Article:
GT: German Chancellor Angela Merkel has visited China 11 times, showing the importance Germany attaches to ties. In order to further deepen bilateral relations, what joint efforts can be made?
Goetze: The importance of bilateral ties cannot only be seen in the intense exchange of views at the highest political level, but also in the fact that China is now Germany's most important trading partner.
Obviously, we would like to see trade improve even further. We want to operate within an open trading system as part of a multilateral order within the framework set forth by the WTO. But the WTO needs to be reformed and strengthened. These reforms need the support of China. Given the importance of China for the global economic system, Beijing has a big responsibility to ensure that the WTO remains an effective body that guarantees free trade to the entire world.
We want to further our relations, not only on the bilateral level but also on the multilateral level with regard to global questions. China is a very important partner for us, for instance, in combating climate change and achieving sustainable growth. Germany has been elected a non-permanent member of the UN Security Council for the next two years. And we would like to cooperate here closely with China, which is a permanent member of the Security Council.
It is also very important that societies and the people of both countries get to know each other better. We have exchange programs between cities, provinces and regions. A lot of Chinese students study in Germany. We would also like to welcome more Chinese tourists to Germany. At the same time, a lot of Germans do business in China - 30,000 of them live here permanently. So the exchange is already intense, but there's a lot to be done to bring the people even closer.
GT: How does Germany view the Chinese market? And how does it view the contributions China makes to global trade?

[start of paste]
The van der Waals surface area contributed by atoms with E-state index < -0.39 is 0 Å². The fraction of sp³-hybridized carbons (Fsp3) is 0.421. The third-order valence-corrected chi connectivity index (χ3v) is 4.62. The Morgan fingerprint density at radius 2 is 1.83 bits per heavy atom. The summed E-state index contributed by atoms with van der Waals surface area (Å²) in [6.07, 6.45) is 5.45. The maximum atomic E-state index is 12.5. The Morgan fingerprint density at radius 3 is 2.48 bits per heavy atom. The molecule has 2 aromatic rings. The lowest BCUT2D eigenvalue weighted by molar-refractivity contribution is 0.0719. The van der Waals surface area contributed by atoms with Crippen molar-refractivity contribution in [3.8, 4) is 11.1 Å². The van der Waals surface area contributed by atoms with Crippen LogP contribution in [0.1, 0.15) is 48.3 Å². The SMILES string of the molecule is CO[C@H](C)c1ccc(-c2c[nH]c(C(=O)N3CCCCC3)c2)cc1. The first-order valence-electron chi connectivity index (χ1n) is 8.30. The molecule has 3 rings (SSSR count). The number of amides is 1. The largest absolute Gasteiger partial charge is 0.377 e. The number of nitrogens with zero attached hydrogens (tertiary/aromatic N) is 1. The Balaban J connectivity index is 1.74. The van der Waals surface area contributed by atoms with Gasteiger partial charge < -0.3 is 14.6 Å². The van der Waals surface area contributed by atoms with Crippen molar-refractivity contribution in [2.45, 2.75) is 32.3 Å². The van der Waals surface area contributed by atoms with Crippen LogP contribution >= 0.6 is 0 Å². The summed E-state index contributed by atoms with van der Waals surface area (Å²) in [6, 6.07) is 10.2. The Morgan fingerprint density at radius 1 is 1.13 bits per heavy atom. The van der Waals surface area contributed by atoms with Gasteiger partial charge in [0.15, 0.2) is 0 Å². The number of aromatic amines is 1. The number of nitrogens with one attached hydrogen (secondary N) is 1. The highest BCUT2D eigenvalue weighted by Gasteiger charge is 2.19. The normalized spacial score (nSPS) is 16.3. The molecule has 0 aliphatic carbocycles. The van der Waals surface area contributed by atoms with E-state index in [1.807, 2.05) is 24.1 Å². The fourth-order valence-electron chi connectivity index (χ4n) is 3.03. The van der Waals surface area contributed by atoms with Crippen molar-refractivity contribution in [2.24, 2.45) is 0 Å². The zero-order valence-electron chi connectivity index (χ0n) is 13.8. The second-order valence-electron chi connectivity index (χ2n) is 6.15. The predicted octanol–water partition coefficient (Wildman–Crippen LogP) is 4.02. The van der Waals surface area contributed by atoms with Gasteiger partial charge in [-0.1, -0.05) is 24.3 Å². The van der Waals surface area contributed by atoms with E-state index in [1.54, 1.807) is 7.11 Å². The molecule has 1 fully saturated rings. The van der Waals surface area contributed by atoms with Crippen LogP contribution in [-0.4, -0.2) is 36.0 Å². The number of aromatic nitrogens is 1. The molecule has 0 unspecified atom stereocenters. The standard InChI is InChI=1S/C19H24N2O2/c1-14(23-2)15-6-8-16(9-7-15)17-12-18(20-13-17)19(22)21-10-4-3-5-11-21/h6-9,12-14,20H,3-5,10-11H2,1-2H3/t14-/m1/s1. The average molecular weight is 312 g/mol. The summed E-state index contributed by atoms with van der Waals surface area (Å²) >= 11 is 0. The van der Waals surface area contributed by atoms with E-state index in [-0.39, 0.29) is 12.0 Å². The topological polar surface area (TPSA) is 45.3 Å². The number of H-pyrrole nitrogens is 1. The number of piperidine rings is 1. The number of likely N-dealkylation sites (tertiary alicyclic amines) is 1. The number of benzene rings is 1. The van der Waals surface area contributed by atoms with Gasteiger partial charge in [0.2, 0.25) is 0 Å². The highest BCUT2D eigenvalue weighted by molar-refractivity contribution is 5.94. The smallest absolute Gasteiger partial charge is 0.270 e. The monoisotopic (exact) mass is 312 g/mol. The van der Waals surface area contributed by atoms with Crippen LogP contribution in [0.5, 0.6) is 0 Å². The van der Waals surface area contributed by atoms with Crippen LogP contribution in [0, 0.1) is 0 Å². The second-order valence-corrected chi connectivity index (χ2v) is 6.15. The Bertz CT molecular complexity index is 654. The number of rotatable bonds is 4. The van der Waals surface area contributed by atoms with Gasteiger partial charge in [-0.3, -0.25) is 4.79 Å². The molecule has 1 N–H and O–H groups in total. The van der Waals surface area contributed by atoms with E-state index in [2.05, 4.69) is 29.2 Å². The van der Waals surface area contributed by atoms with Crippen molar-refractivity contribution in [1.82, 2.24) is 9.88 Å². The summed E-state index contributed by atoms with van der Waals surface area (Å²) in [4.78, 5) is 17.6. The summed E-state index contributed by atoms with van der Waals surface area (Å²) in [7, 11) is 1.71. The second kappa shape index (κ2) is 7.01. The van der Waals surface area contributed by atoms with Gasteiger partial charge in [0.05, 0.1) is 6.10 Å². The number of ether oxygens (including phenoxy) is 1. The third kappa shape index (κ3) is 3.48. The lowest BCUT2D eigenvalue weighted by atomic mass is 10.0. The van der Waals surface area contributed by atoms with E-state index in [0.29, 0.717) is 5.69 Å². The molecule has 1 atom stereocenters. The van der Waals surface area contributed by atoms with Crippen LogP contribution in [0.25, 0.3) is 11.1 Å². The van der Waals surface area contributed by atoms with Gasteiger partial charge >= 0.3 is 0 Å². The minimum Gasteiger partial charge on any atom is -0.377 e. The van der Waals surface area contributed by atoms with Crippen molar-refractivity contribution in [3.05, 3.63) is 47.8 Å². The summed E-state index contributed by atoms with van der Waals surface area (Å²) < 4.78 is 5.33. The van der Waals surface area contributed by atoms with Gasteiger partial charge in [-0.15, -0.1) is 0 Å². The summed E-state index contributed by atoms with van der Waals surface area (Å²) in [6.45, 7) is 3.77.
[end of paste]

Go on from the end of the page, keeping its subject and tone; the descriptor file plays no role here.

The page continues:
Goetze: German companies have invested in China for a long time and have contributed to the Chinese success story during the 40 years of reform and opening-up. We hope that the CIIE created a new and additional momentum for the reform and opening-up process. Much more needs to be done.
At the CIIE, more than 170 German companies showcased their products and services. Most of them have been in China for a long time.
For them, it is very important that the opening up continues and that German companies can enjoy the same opportunities in China that Chinese companies enjoy in Germany. And that means they all hope that market barriers will further be diminished and import taxes lowered even further.
A large number of German companies, more than 5,000, are already active in China. They are keen on seeing a level playing field for foreign and Chinese businesses. There are German companies that trade in China, but many of them produce here. They are fully invested in China. It's really a long-term engagement often based on heavy investments and ongoing joint ventures with Chinese partners.
The two countries already have good cooperation in many fields, ranging from healthcare and food, to high-end, intelligent products. In the latter, there is a big prospect for further growth as we are entering the era of digitalization. Green energy, auto mobility and transportation in general are also areas where we see great growth potential.